Tribeca Film Institute Teaches New York and New Jersey Youth That You Are What You Eat

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Youth take on food issues via documentaries like King Corn.
As community food issues become more ingrained in cultural and political dialogue, the Tribeca Film Institute is taking up the issues with America's next generation. Tonight, the organization kicks off the Tribeca Youth Screening Series 2013 From the Ground Up: Community Food and Justice, a documentary series that aims to teach students at 11 public schools in New York and New Jersey about issues like hunger, the dominance of corn, child labor, and health.

Timing is apt given current debates surrounding farming, GMOs, and SNAP, but education engagement coordinator Flonia Telegrafi says she also wanted to make sure "that young people know where their food comes from, what exactly is in their food and become more knowledgeable and aware of the role they play in the specific food system."

Working with the Newark Office of Film and Television, established by Newark's vegetarian mayor, Cory Booker, the series will involve schools in New Jersey, Brooklyn, Manhattan, Queens, and the Bronx. And while this isn't the first year the program has been run, it will be the first for students at schools like the Newark Paulo Freire School, a high school already outfitted with its owner community garden in a nearby converted lot.

Tonight's screening of the 2012 documentary A Place at the Table will be followed by a panel discussion on food justice and issues of equitable and sustainable food systems. This first film, which includes appearances by Hollywood heavyweight Jeff Bridges and chef Tom Colicchio, examines hunger through the perspective of three individuals struggling with food insecurity. On October 22, students will view King Corn, a 2007 documentary looking at the ever-growing role that corn plays in the American food system, with an eye on the government subsidies that make this possible. La Cosecha / The Harvest, scheduled for November 14, is a 2010 documentary especially relevant to this audience: It focuses on children as young as 12 working in agriculture in conditions that include exposure to heat, pesticides, and other dangers. Finally, Soul Food Junkies, showing on December 9, ties the soul food tradition to black cultural identity while also looking at the negative health impacts of eating too much of it.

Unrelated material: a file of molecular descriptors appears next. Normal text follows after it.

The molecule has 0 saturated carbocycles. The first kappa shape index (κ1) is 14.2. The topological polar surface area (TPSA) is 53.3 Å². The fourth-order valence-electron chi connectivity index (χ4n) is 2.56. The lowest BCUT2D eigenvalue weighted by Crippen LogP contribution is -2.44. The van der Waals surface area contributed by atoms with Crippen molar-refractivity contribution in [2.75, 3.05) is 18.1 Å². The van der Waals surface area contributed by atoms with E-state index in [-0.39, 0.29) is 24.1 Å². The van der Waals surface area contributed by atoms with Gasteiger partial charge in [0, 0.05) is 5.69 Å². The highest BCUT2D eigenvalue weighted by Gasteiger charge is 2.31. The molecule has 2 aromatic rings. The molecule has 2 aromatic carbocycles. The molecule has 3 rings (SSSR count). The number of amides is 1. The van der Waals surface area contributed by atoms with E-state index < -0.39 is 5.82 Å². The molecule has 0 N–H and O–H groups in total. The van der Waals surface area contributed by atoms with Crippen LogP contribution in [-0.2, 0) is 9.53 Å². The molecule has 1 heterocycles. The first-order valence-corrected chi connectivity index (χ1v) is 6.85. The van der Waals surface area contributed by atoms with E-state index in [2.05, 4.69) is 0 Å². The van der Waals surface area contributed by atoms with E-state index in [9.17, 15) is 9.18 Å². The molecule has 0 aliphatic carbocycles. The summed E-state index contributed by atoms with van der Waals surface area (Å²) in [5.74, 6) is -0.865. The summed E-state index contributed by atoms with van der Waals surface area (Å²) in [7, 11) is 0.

But while teaching teenagers about the food system can broaden their awareness of the world around them as well as their understanding of the meals on their plates, getting them to change their eating habits may prove more difficult. After all, they are not usually the ones doing the grocery shopping or preparing family dinners. Still, Telegrafi is optimistic about the potential impact. "Just because they're teenagers doesn't mean that they don't have a voice and they can't formulate their own opinions," she says. And administrators may want to watch out. She adds, "I wouldn't be surprised if somebody walks away from this particular series and takes up the issue with their school administration and asks for better lunches."





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